Gastrointestinal Cancer

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SU_4_2033 - Defining Bowel and Nonsigmoid Bowel Dose Volume Constraints for Pelvic Radiation Therapy in GI Malignancies.

Sunday, October 21
1:15 PM - 2:45 PM
Location: Innovation Hub, Exhibit Hall 3

Defining Bowel and Nonsigmoid Bowel Dose Volume Constraints for Pelvic Radiation Therapy in GI Malignancies.
S. Otter1,2, L. Wedlake3, H. McNair4, R. Lawes3, C. Juman5, J. Andreyev6, A. Stewart2, and S. Gulliford7; 1University of Surrey, Guildford, United Kingdom, 2Royal Surrey County Hospital NHS Foundation Trust, Guildford, United Kingdom, 3The Royal Marsden NHS Foundation Trust, London, United Kingdom, 4The Institute of Cancer Research/The Royal Marsden NHS Foundation Trust, London, United Kingdom, 5University of Birmingham, Birmingham, United Kingdom, 6Department of Gastroenterology, Lincoln County Hospital, Lincoln, United Kingdom, 7The Institute of Cancer Research, London, United Kingdom

Purpose/Objective(s): Up to 50% of patients receiving radical radiotherapy (RT) to the pelvis will develop a chronic change in bowel habit which has a negative impact on quality of life. The aim of this study was to validate previously published constraints for bowel and non-sigmoid (NS) bowel (from bladder, cervical and prostate cancer patients) in patients receiving pelvic RT for gastrointestinal (GI) cancers and to explore deriving further dose constraints.

Materials/Methods: Patients with GI cancers recruited to a randomised controlled trial of dietary fiber in patients undergoing pelvic RT were included. The Inflammatory Bowel Disease Questionnaire – Bowel subset (IBDQB) was completed weekly during RT and at 1-year post-RT. Bowel and NS bowel were retrospectively contoured on the planning CT scans of patients with GI malignancies. The change from baseline IBDQB to nadir and baseline to 1 year were used to assess acute and late toxicity respectively. Patients were excluded if data was missing from these timepoints or if they had an improvement in IBDQB with RT as this was likely due to disease-related symptoms at baseline. Prescribed dose was 45-54Gy in 25-30 fractions. Doses were converted into the equivalent dose in 2Gy per fraction (EQD2) with an α/β ratio of 10 for acute and 3 for late toxicity. Wilcoxon rank sum test was used to compare the current data with previously published dose constraints (Sini, McDonald, Chopra) and to derive dose constraints.

Results: 106 GI patients were recruited. 80 had RT plans available. 13 were removed from the acute analysis and 27 from the late analysis due to improvement in IBDQB. 65 patients were assessable for acute and 38 for late toxicity after exclusion of patients with missing data. The vast majority of patients in this dataset, had dose volume histograms (DVH) below the published datasets and therefore none of those constraints predicted toxicity in these patients. Correlation matrices indicated that there was low correlation between the volumes of bowel and NS bowel receiving higher doses (~30 Gy) and volumes receiving lower doses (~15Gy). For late toxicity for bowel and NS bowel, a higher volume (cc) receiving very low doses was protective leading to smaller changes in IBDQB (e.g. V10bowel>303cc, p=0.041 and V10NS>210cc, p=0.015)). At higher doses, the 75th quartile for V44-V47 were significant for bowel. There were no statistically significant results for acute toxicity.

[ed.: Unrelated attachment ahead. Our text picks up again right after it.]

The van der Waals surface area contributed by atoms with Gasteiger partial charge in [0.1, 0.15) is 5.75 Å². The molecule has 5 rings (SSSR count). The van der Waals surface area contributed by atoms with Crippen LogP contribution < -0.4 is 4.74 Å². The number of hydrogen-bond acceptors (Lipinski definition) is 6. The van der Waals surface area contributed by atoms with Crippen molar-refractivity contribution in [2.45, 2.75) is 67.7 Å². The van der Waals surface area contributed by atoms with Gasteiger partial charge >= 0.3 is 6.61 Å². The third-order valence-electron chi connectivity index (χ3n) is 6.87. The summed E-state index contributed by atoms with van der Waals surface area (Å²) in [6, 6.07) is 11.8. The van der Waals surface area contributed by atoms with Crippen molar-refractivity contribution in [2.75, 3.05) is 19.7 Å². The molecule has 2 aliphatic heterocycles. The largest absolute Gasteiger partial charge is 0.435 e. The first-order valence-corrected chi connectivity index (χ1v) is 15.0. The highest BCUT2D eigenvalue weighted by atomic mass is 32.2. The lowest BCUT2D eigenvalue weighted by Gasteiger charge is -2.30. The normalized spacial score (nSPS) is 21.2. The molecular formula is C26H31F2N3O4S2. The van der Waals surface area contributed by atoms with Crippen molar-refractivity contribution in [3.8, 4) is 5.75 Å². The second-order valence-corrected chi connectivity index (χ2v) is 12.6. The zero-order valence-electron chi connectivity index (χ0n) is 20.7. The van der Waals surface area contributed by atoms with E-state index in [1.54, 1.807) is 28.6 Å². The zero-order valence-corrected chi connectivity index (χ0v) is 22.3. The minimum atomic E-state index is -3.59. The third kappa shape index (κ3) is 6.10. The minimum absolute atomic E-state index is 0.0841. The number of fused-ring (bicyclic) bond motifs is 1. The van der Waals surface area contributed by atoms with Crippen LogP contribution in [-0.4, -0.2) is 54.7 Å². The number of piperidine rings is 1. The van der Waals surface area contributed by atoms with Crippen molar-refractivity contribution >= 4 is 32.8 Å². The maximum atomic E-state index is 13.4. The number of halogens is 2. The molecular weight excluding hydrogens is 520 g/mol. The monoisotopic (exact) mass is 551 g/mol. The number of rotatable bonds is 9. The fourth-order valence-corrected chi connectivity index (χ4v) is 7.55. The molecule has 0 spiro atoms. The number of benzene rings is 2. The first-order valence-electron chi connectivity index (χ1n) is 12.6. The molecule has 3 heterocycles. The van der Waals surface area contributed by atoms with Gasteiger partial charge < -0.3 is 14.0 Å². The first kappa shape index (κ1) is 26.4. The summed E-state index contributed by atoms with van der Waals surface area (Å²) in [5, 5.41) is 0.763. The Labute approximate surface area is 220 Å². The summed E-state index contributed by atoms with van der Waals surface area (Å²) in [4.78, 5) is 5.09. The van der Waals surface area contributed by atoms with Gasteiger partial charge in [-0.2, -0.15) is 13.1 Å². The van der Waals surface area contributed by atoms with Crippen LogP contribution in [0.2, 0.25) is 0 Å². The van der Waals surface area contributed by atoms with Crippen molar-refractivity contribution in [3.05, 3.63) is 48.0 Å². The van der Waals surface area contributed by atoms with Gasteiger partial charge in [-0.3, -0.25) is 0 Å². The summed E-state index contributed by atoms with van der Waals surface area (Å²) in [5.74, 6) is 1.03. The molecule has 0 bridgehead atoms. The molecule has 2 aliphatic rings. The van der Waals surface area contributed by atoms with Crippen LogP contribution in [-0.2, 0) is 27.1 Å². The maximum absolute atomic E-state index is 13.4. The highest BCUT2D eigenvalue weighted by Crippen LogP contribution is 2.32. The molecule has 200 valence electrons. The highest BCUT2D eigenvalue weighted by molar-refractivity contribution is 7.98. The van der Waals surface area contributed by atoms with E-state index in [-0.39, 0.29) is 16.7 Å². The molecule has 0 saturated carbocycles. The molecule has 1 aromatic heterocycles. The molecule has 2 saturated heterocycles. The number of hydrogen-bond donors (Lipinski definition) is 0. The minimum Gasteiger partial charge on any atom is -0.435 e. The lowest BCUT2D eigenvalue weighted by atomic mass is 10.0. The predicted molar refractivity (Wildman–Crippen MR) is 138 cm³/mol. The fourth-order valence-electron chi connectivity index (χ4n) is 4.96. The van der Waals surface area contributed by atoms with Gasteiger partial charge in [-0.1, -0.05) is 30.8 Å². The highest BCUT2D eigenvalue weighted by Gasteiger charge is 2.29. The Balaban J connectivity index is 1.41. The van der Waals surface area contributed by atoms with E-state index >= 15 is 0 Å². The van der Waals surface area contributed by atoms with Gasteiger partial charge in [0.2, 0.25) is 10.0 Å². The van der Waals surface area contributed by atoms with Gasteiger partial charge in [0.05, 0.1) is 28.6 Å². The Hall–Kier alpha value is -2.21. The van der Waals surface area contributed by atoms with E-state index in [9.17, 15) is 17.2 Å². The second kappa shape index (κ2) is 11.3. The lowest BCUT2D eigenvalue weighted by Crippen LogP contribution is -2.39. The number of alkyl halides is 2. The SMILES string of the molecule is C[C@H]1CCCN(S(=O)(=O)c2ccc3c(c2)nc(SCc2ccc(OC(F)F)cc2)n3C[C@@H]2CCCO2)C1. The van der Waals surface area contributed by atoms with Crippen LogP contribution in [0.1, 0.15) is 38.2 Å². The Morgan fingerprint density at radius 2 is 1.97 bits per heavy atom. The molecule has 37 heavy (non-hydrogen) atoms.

Toxicity Organ at risk Median change in IBDQB (IQR) Median volume (IQR) cc
Acute n=65 Bowel 13 (7-24) 307.4 (211.4-450.9)
NS Bowel 273.3 (138.4-373.6)
Late n=38 Bowel 6 (3-17) 303.9 (178.5-445.2)
NS Bowel 267.1 (141.0-374.3)

Conclusion: Larger absolute volumes of bowel and NS bowel predicted for less late toxicity as measured by IBDQB. For late bowel toxicity, V44-V47 was predictive of toxicity. The previously published dose constraints were greater than the DVH parameters delivered to the majority of the patients in this dataset and therefore tighter dose constraints are necessary for GI patients.

Author Disclosure: S. Otter: None. L. Wedlake: None. H. McNair: None. J. Andreyev: None. S. Gulliford: None.

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